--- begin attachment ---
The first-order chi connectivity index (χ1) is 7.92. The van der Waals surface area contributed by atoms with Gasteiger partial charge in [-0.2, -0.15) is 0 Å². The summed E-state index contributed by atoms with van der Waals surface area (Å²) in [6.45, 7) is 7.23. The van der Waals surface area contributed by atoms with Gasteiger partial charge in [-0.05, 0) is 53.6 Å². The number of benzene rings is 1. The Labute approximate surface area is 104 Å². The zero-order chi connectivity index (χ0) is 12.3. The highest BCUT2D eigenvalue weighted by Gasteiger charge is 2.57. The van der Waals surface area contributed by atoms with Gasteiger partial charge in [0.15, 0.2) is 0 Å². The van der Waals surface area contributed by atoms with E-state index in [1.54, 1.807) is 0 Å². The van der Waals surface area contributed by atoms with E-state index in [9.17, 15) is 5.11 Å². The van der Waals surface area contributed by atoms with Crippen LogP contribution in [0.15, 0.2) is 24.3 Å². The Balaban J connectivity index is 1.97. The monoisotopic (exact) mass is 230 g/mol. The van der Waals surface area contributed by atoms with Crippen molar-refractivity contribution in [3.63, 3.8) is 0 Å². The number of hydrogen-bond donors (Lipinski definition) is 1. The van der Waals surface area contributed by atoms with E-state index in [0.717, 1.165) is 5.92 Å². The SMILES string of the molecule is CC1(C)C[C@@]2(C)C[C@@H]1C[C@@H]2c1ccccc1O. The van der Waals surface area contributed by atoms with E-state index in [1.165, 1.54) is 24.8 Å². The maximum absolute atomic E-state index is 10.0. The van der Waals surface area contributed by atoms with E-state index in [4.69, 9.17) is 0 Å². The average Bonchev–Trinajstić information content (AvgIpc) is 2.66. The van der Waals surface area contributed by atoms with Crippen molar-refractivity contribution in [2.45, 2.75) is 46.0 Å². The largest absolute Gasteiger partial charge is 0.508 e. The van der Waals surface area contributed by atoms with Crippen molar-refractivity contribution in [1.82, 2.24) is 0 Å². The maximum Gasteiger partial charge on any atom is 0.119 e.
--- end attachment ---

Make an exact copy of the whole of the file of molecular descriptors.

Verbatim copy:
The first-order chi connectivity index (χ1) is 7.92. The van der Waals surface area contributed by atoms with Gasteiger partial charge in [-0.2, -0.15) is 0 Å². The summed E-state index contributed by atoms with van der Waals surface area (Å²) in [6.45, 7) is 7.23. The van der Waals surface area contributed by atoms with Gasteiger partial charge in [-0.05, 0) is 53.6 Å². The number of benzene rings is 1. The Labute approximate surface area is 104 Å². The zero-order chi connectivity index (χ0) is 12.3. The highest BCUT2D eigenvalue weighted by Gasteiger charge is 2.57. The van der Waals surface area contributed by atoms with Gasteiger partial charge in [0.15, 0.2) is 0 Å². The van der Waals surface area contributed by atoms with E-state index in [1.54, 1.807) is 0 Å². The van der Waals surface area contributed by atoms with E-state index in [9.17, 15) is 5.11 Å². The van der Waals surface area contributed by atoms with Crippen LogP contribution in [0.15, 0.2) is 24.3 Å². The Balaban J connectivity index is 1.97. The monoisotopic (exact) mass is 230 g/mol. The van der Waals surface area contributed by atoms with Crippen molar-refractivity contribution in [3.63, 3.8) is 0 Å². The number of hydrogen-bond donors (Lipinski definition) is 1. The van der Waals surface area contributed by atoms with E-state index in [0.717, 1.165) is 5.92 Å². The SMILES string of the molecule is CC1(C)C[C@@]2(C)C[C@@H]1C[C@@H]2c1ccccc1O. The van der Waals surface area contributed by atoms with E-state index in [1.165, 1.54) is 24.8 Å². The maximum absolute atomic E-state index is 10.0. The van der Waals surface area contributed by atoms with E-state index in [4.69, 9.17) is 0 Å². The average Bonchev–Trinajstić information content (AvgIpc) is 2.66. The van der Waals surface area contributed by atoms with Crippen molar-refractivity contribution in [2.45, 2.75) is 46.0 Å². The largest absolute Gasteiger partial charge is 0.508 e. The van der Waals surface area contributed by atoms with Crippen molar-refractivity contribution in [1.82, 2.24) is 0 Å². The maximum Gasteiger partial charge on any atom is 0.119 e.